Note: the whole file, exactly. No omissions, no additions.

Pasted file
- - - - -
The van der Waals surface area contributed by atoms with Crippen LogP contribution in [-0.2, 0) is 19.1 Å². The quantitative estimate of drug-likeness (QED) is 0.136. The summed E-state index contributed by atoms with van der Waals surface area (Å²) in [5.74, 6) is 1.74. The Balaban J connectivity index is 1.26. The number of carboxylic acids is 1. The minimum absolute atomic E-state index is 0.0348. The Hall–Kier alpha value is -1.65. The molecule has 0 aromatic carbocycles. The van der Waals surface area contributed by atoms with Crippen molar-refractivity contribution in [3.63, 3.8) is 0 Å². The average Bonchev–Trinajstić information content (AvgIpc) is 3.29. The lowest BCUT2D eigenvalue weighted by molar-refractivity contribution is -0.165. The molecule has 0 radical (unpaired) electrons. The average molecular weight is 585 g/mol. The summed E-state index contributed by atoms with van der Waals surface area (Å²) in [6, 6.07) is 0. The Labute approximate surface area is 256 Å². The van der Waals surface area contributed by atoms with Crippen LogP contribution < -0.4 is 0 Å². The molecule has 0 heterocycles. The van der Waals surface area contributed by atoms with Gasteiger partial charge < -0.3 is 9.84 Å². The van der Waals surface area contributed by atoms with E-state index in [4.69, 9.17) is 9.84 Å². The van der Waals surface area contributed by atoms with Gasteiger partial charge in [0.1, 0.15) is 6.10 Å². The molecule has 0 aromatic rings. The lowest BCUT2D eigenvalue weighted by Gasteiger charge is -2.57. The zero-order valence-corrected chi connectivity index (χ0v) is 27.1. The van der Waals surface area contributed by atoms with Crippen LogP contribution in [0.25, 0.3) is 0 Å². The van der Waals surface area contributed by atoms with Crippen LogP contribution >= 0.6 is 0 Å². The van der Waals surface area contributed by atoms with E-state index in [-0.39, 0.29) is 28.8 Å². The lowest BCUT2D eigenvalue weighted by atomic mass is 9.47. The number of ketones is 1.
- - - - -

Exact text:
The van der Waals surface area contributed by atoms with Crippen LogP contribution in [-0.2, 0) is 19.1 Å². The quantitative estimate of drug-likeness (QED) is 0.136. The summed E-state index contributed by atoms with van der Waals surface area (Å²) in [5.74, 6) is 1.74. The Balaban J connectivity index is 1.26. The number of carboxylic acids is 1. The minimum absolute atomic E-state index is 0.0348. The Hall–Kier alpha value is -1.65. The molecule has 0 aromatic carbocycles. The van der Waals surface area contributed by atoms with Crippen molar-refractivity contribution in [3.63, 3.8) is 0 Å². The average Bonchev–Trinajstić information content (AvgIpc) is 3.29. The lowest BCUT2D eigenvalue weighted by molar-refractivity contribution is -0.165. The molecule has 0 radical (unpaired) electrons. The average molecular weight is 585 g/mol. The summed E-state index contributed by atoms with van der Waals surface area (Å²) in [6, 6.07) is 0. The Labute approximate surface area is 256 Å². The van der Waals surface area contributed by atoms with Crippen LogP contribution < -0.4 is 0 Å². The molecule has 0 heterocycles. The van der Waals surface area contributed by atoms with Gasteiger partial charge < -0.3 is 9.84 Å². The van der Waals surface area contributed by atoms with E-state index in [4.69, 9.17) is 9.84 Å². The van der Waals surface area contributed by atoms with Gasteiger partial charge in [0.1, 0.15) is 6.10 Å². The molecule has 0 aromatic rings. The lowest BCUT2D eigenvalue weighted by Gasteiger charge is -2.57. The zero-order valence-corrected chi connectivity index (χ0v) is 27.1. The van der Waals surface area contributed by atoms with Crippen LogP contribution in [0.25, 0.3) is 0 Å². The van der Waals surface area contributed by atoms with Crippen LogP contribution >= 0.6 is 0 Å². The van der Waals surface area contributed by atoms with E-state index in [-0.39, 0.29) is 28.8 Å². The lowest BCUT2D eigenvalue weighted by atomic mass is 9.47. The number of ketones is 1.